A Sense of the Sacred: Duane W.H. Arnold, PhD
It seems to me that we have lost a sense of the sacred. What I mean by this is that those who identified themselves as Christians through most of the history of the Church retained a sense that the totality of life itself was sacred. Owing to this, one’s interaction with the divine could occur in many ways. There were the formal interactions of the sacramental life of the Church, such as baptism and the Eucharist. The Church Year, with its regular rhythm of seasons and festivals such as Advent, Christmas, Lent and Easter, allowed time to be made sacred and to carry a meaning that surpassed the mere passing of minutes, hours, days and years. Holy Matrimony extended the sacred into the realm of relationships and family. From the earliest times of the Church, art and music were part of the worship of the Church and allowed the sacred into the orbit of the senses. The sacred nature of signs and symbols at one time permeated the life of believers as they would make the sign of the cross in church or in private, or bow their heads when the name of Jesus was uttered. For much of the history of the Church, one did not have to look for the sacred as it made itself felt and known in almost every aspect of life.
I fear, however, with perhaps a few exceptions, that this world of the sacred has been greatly diminished, if not altogether abandoned by most modern believers. Instead, we have chosen to live our lives within a mechanistic, if not profane, world in which sacred mysteries have no place and/or little value.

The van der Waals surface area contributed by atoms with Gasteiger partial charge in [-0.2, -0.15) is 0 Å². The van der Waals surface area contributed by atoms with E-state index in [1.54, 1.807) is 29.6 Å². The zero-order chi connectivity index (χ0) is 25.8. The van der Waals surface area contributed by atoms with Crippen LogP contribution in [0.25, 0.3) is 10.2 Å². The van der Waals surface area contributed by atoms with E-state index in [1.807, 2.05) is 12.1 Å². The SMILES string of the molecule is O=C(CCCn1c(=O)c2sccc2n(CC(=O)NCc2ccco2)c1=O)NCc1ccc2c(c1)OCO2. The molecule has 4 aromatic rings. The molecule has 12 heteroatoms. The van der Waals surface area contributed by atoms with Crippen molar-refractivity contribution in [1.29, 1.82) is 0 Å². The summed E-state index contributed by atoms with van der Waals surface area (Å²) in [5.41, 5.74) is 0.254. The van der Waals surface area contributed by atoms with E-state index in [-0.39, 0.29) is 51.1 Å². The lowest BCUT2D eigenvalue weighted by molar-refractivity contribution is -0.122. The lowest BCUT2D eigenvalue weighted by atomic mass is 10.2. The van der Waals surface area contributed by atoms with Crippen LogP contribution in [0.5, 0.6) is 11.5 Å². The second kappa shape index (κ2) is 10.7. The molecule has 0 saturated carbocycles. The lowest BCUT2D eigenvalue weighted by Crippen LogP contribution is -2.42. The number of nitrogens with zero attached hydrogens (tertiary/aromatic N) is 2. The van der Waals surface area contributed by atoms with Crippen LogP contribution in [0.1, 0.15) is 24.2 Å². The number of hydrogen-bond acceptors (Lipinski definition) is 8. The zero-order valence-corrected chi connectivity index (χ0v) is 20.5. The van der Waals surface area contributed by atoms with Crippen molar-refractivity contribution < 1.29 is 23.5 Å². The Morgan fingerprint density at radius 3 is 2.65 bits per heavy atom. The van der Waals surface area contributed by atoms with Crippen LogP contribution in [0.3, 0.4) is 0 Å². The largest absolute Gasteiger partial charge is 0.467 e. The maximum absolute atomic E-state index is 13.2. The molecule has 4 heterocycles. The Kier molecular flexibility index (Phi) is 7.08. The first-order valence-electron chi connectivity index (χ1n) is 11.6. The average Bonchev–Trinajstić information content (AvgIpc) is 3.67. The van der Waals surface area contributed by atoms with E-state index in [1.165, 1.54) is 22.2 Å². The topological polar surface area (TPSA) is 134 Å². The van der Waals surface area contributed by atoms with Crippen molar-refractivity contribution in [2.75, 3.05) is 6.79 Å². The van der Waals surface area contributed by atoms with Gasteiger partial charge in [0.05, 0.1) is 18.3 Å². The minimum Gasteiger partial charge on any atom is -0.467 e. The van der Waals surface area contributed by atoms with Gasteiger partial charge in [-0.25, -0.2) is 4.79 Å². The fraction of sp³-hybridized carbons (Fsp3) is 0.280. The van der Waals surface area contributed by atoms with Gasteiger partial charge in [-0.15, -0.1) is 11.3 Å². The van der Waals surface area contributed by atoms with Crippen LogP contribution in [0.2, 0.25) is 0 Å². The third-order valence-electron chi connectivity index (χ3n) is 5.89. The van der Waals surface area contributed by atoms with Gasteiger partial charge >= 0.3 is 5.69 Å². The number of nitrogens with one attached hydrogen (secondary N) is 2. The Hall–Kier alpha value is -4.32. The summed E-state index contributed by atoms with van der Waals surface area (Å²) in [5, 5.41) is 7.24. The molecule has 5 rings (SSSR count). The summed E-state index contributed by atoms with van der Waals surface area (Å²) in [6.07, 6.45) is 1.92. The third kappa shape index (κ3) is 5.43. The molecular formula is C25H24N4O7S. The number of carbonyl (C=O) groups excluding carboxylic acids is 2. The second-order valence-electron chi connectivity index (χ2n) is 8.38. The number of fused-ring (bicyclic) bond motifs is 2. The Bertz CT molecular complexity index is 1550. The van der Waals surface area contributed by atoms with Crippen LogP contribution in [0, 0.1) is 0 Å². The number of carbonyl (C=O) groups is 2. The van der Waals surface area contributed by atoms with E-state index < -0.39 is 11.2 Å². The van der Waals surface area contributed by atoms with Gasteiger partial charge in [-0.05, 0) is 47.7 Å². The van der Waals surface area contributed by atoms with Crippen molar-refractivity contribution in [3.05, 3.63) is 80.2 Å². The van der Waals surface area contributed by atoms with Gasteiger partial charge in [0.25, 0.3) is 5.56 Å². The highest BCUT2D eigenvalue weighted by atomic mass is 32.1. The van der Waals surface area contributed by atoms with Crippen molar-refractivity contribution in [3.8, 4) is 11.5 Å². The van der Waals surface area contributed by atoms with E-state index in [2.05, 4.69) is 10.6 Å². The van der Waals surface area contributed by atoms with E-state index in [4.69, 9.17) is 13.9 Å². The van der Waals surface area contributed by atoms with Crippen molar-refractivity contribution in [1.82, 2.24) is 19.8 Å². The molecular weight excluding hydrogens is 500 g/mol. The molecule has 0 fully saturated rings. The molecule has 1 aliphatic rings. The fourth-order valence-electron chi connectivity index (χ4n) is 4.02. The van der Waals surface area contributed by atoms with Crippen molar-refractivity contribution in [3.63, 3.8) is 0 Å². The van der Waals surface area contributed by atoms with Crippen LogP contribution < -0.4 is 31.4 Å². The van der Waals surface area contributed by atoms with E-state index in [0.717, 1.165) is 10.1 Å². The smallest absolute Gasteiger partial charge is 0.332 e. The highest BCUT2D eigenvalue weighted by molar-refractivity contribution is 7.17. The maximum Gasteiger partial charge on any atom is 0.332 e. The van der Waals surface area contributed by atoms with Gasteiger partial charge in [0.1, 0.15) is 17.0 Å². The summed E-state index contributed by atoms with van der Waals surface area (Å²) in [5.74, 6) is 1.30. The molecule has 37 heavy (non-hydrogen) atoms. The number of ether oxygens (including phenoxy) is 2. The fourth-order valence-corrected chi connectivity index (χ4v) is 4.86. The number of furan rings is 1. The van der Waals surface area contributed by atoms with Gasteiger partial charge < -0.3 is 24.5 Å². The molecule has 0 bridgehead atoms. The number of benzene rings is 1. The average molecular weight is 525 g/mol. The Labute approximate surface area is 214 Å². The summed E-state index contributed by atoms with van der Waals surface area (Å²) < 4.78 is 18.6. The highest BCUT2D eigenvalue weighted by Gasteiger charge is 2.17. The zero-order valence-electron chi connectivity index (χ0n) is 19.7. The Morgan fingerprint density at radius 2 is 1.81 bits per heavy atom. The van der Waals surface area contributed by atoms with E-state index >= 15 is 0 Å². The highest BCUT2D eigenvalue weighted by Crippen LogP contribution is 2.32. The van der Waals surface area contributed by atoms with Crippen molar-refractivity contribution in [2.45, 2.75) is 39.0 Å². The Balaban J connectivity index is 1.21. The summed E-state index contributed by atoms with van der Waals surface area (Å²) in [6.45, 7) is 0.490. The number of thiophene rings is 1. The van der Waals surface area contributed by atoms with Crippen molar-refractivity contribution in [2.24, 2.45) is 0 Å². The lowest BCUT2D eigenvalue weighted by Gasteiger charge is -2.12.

Whereas once we measured the meaning of our lives and work in terms of our singular identity as Christians, we now measure ourselves by societal norms which are far removed from the pages of the Gospels. Even in our conversations with each other, we shape our identity in terms of politics, or our position on vaccines, or a myriad of other societal identifying factors. In this mechanistic universe, devoid of mystery and the sacred, every encounter becomes a zero sum game in which proving oneself to be “right” is the ultimate prize. Learning and conversation are no longer paths to discovery in which questions are asked and answered, but instead are tools (or weapons) with which we do battle with others. That such attitudes have become commonplace within much of the Christian community is simply a measure of how far we have fallen and how much we have lost a sense of the sacred.
Yet, we do not, or will not, acknowledge the fall and the loss, for part of the zero sum game is that one never admits to being wrong, or ill-informed, even if it is shown to be true.
Once, as Christians, we could invite others to experience a sense of the sacred as they entered the life of the Church. It was a life that was unique and “wholly other”.
Catechesis and baptism provided entry into a world in which the mechanistic values of society were abandoned in favor of the values found in the Gospels. Even a cursory reading of Church history will show this to be the case especially in the early centuries. Yet, despite such evidence we abandon the sacred in favor of the profane, thinking, it seems, that by parroting one political view or another, or styling ourselves to be public health experts, or using the tools of secular management and marketing, we will show ourselves approved to the society at large. Meanwhile, as we await the societal approval that will never come, we argue among ourselves asserting the doctrinal distinctives of our particular tribe as being superior to others.
It is said that when the Goths and Vandals were at the gates of Rome, the senators of the empire held a formal debate in the Forum as their response…
Only a recovery of a sense of the sacred will do. It may show itself in a different manner than in the past, but one thing is certain. Unless and until we offer more than words, we will simply be seen as a pale imitation of what people see on their news feeds day in and day out. I believe that there is a longing for the sacred, but are we willing to model what that might mean…